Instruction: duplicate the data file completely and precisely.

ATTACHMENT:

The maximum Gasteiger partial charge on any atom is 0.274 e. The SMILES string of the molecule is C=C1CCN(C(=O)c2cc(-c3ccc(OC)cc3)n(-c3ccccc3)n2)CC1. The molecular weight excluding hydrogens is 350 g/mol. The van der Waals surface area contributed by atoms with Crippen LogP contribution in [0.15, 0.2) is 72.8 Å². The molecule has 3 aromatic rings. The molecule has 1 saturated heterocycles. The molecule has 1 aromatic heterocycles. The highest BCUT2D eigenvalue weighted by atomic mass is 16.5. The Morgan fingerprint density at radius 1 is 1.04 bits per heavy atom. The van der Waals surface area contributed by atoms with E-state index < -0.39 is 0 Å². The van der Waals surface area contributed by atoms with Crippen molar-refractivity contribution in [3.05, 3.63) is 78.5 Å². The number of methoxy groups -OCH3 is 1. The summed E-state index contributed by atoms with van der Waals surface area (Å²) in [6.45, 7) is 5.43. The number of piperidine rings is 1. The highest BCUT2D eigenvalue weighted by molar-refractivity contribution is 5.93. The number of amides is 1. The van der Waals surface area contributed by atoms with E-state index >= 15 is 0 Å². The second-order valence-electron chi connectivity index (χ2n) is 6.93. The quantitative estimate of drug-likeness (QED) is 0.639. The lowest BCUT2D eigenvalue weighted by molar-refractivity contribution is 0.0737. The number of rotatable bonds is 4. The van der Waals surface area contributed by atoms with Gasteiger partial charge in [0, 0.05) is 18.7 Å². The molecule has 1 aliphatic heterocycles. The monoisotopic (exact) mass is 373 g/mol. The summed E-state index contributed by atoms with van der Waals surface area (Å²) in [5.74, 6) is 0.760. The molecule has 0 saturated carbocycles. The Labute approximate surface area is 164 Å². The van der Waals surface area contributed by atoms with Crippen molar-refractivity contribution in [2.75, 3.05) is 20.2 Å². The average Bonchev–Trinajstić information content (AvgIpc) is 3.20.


The maximum Gasteiger partial charge on any atom is 0.274 e. The SMILES string of the molecule is C=C1CCN(C(=O)c2cc(-c3ccc(OC)cc3)n(-c3ccccc3)n2)CC1. The molecular weight excluding hydrogens is 350 g/mol. The van der Waals surface area contributed by atoms with Crippen LogP contribution in [0.15, 0.2) is 72.8 Å². The molecule has 3 aromatic rings. The molecule has 1 saturated heterocycles. The molecule has 1 aromatic heterocycles. The highest BCUT2D eigenvalue weighted by atomic mass is 16.5. The Morgan fingerprint density at radius 1 is 1.04 bits per heavy atom. The van der Waals surface area contributed by atoms with E-state index < -0.39 is 0 Å². The van der Waals surface area contributed by atoms with Crippen molar-refractivity contribution in [3.05, 3.63) is 78.5 Å². The number of methoxy groups -OCH3 is 1. The summed E-state index contributed by atoms with van der Waals surface area (Å²) in [6.45, 7) is 5.43. The number of piperidine rings is 1. The highest BCUT2D eigenvalue weighted by molar-refractivity contribution is 5.93. The number of amides is 1. The van der Waals surface area contributed by atoms with E-state index >= 15 is 0 Å². The second-order valence-electron chi connectivity index (χ2n) is 6.93. The quantitative estimate of drug-likeness (QED) is 0.639. The lowest BCUT2D eigenvalue weighted by molar-refractivity contribution is 0.0737. The number of rotatable bonds is 4. The van der Waals surface area contributed by atoms with Gasteiger partial charge in [0, 0.05) is 18.7 Å². The molecule has 1 aliphatic heterocycles. The monoisotopic (exact) mass is 373 g/mol. The summed E-state index contributed by atoms with van der Waals surface area (Å²) in [5.74, 6) is 0.760. The molecule has 0 saturated carbocycles. The Labute approximate surface area is 164 Å². The van der Waals surface area contributed by atoms with Crippen molar-refractivity contribution in [2.75, 3.05) is 20.2 Å². The average Bonchev–Trinajstić information content (AvgIpc) is 3.20.